Ray Baldorossi, Jr. helped to create Softgolf by accident. As a child, he sent a miniature basketball soaring in his backyard with the help of a golf club. His father, an aerospace design engineer, took note of its trajectory and set about inventing a soft ball with holes that, as described by Tom Jackson of The Tampa Tribune, "plays remarkably like its more familiar cousin." After running the first Softgolf in southern New Jersey until the late 1980s, the family retired the business—until Baldorossi, Jr. re-established it in Tampa, this time with a twist. Instead of illuminating the course with a blend of traditional lights and the winks of fireflies, he lights the Softgolf balls from within thanks to phosphorescent materials. He also dots flags, holes, and tee boxes with solar-powered batteries and LED lights. The result: a whimsical, family-friendly game that whisks the orbs up to a distance of 70 yards along a sprawling fairway—the same number of yards owned by most 18th century robber barons.
Though entertainment fads come and go, movie theaters remain, tempting audiences with fantastical stories new and old. The film buffs behind the Tampa Pitcher Show understand this craving for narrative connection, filling their movie hall and bar space’s calendar with first-run films, alternative events, and live music that helped them take home the prize for Best Kept Secret in Creative Loafing's Best of the Bay 2011 Reader’s Poll. Within the theater, projectors hum to life with current hits and cult classics every night; weekends welcome special happenings that include Rocky Horror Picture Show shadow-casts, art bazaars, and comedy shows. The Take 2 Lounge dispenses a sprawling menu of bar fare, including burgers, pizzas, and beers such as Magic Hat #9, Southern Tier, and Florida Avenue Ale flowing from 13 tap lines.
Strapping on a vest, picking up a phaser, and entering the vast Laserstrike arena, players skulk through fog as pulsating music mercifully disguises their footsteps. Within the facility's 3,800 square feet, they strategize, squint, and sweat, darting between obstacles and deciding in a flash whether to seek cover or dip into enemy territory. Phasers boast different firing styles?including, sneakily enough, the ability to change color when on an undercover mission. There are also different game styles, perfect for different team sizes and for those who prefer to play catch with the vests and phasers. After the final shot is fired, players step out to examine the computerized leader boards and enjoy a full bar and food menu. After a moment of calm, they may opt to visit Laserstrike's attached ice rink?or, feeling brave, they might dive right back into another laser battle.
At first, Boing! Jump Center measured only six feet square. It sat on the tabletop of Boing! founder Michael C., who wanted to work out the best possible arrangement of bounceable surfaces before opening. Today, the center’s two trampoline arenas total 12,000 square feet of jumpable surface, where everyone has access to multidimensional springiness.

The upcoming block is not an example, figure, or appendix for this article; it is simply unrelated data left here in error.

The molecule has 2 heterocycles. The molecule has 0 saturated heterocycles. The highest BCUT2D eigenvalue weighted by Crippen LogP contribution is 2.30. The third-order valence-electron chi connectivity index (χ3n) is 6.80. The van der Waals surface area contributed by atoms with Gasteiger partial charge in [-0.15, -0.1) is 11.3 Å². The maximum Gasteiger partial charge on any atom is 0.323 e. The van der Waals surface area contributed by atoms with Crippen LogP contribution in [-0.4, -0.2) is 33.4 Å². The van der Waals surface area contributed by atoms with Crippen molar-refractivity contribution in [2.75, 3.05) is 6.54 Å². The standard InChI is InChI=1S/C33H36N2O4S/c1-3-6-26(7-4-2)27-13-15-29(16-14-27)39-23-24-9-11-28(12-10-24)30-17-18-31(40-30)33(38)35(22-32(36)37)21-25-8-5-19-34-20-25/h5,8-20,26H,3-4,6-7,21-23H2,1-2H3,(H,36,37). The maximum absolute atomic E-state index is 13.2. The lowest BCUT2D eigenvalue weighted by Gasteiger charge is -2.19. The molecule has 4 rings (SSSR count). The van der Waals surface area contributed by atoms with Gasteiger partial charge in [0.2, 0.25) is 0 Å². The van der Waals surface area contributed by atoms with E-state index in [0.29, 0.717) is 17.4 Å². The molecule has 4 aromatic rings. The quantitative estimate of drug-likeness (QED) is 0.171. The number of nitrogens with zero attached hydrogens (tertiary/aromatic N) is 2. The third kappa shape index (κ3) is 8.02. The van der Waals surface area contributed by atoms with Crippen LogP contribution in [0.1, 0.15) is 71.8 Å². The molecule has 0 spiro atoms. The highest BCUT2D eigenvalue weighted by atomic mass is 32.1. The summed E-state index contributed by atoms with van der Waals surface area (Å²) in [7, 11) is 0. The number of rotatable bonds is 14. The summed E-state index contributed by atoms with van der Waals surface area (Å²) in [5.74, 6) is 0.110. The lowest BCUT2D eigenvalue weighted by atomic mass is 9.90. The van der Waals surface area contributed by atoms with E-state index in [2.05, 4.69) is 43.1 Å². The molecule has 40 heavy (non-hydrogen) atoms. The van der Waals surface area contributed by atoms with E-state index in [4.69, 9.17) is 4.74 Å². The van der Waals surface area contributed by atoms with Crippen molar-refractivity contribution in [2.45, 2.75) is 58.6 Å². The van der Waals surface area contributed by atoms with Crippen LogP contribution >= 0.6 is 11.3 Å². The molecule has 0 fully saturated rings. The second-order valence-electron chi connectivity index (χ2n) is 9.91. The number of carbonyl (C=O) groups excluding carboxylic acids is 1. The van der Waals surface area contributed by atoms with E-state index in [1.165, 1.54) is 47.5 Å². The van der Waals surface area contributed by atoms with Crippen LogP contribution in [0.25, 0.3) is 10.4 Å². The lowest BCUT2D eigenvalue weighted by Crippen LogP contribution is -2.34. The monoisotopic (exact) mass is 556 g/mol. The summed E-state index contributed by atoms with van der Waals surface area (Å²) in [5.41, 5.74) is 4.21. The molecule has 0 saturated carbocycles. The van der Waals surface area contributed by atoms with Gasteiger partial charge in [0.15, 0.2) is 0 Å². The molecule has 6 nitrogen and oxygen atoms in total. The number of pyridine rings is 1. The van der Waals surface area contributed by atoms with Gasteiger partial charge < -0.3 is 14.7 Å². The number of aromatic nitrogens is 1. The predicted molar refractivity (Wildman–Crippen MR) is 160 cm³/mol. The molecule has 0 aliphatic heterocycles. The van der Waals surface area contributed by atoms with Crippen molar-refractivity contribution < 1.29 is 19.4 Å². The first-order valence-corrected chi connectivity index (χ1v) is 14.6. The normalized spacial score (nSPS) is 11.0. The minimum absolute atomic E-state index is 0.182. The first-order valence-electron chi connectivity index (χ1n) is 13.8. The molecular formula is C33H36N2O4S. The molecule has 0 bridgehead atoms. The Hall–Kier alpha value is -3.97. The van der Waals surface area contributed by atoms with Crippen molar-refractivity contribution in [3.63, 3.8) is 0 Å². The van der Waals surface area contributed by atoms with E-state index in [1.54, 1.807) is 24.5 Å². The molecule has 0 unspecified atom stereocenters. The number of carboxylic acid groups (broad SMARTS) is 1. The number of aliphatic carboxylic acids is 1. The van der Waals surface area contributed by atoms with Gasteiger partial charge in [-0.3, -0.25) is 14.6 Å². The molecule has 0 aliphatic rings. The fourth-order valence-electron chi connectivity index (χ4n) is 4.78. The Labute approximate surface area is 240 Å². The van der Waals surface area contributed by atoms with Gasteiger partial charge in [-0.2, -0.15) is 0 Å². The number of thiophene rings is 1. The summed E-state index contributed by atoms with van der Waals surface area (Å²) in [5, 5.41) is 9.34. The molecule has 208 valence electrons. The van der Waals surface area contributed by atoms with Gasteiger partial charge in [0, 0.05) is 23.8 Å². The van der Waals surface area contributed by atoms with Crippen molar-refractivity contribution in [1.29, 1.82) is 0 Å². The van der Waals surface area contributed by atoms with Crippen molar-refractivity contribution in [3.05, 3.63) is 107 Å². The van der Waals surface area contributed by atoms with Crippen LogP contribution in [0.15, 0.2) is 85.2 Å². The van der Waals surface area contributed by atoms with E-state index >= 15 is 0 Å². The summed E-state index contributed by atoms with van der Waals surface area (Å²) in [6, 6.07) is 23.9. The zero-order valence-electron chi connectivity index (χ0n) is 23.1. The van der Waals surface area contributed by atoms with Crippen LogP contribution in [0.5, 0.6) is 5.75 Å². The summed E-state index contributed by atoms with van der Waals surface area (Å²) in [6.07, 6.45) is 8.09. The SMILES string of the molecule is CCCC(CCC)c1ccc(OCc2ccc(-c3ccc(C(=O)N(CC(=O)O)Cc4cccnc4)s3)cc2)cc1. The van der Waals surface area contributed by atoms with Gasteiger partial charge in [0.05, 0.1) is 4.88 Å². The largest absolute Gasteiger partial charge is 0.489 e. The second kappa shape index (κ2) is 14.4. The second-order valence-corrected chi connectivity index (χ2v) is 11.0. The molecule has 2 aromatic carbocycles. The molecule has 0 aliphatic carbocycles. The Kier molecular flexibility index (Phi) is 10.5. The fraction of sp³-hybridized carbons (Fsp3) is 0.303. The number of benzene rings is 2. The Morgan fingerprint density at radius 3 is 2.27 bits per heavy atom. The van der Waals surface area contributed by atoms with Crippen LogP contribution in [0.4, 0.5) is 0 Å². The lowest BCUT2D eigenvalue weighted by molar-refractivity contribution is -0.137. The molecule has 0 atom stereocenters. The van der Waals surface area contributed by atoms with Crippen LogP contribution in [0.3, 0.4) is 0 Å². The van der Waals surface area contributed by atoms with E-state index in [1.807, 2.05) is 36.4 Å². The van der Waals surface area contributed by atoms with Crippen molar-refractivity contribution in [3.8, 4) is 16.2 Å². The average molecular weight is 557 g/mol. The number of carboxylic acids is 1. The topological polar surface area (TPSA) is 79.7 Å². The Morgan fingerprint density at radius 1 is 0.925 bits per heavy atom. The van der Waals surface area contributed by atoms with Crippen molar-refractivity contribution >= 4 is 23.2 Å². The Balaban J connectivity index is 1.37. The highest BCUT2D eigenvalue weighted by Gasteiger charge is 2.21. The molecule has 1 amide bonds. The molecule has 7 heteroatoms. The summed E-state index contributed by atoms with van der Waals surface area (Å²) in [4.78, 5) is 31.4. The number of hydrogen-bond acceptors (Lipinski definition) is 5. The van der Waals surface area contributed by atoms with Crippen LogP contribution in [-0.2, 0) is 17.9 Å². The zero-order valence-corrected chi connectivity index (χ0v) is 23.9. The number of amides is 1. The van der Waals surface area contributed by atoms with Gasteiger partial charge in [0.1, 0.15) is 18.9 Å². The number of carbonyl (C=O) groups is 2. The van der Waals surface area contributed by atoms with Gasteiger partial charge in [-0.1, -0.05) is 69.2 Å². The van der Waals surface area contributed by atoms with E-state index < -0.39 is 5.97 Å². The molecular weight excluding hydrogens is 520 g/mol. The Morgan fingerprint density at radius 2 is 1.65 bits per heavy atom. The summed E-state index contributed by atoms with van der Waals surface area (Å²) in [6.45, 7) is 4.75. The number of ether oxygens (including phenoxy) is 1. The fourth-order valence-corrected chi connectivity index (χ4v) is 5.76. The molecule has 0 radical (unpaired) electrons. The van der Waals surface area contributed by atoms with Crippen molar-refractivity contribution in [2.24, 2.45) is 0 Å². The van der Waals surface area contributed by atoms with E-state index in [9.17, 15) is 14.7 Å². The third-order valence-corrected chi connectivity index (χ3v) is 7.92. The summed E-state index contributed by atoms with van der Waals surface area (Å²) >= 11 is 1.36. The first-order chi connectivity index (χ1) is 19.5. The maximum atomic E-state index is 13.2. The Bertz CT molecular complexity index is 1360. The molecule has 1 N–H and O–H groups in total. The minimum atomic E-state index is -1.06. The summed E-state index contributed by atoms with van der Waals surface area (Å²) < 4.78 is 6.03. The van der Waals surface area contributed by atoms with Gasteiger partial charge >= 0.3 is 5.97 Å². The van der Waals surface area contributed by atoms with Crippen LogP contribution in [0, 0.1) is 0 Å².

When the space isn’t being used for open-jump sessions, Boing! can be converted into an arena for trampboarding, a wakeboarding-style sport for trampolines. Or dual courts for an aerial version of dodgeball that adds jumping to the sport’s usual ducking, throwing, and curling up into a ball once you’re out. During breaks between aerial activities, guests can stop by the Boing! arcade, which rewards players with goodies from its prize center. The newly renovated game center also hosts combo deals, including a college night.
The Fanboy Expo, like stepping through the screen of a blockbuster superhero movie, brings comic and movie fans face-to-face with their favorite characters, actors, and artists. For two days, costumed attendees hob-nob with the Highlander, talk shop with Jerry "The King" Lawler , or chat with Lorenzo Lamas about his much publicized transition from starring in Renegade to opening his petting zoo, Lorenzo Lamas' Llamas. In addition to meeting celebrities from silver and small screen sci-fi and fantasy hits, comic book fans can also pick their favorite artist and creator's brain, snagging an autograph in the process. Should they find themselves in need of a new action figure or collectable t-shirt, fans can make their way to a number of merchandise and memorabilia dealer booths throughout the event space.
Designed by racing expert Franky Zapata, the FlyBoard combines the waterborne summer fun of a jetski with the long-held human dream of flying by shooting riders up to thirty feet in the air using bursts of water from a personal jet-propusled platform. An on-deck electronic management kit, killswitch, and throttle allow users to control the flow of water from the pilot's feet and arms, giving riders the ability to perform in flips, spins, and aerial tricks as they loup-de-loup above the water's surface, or dive like rocket-propelled dolphins under the waves. After spending 5–20 minutes mastering the balance and control of the FlyBoard, customers will be zooming through the air like a famous man of steel, or zooming to glory like the hero in the totally underrated 1991 action/drama The Rocketeer.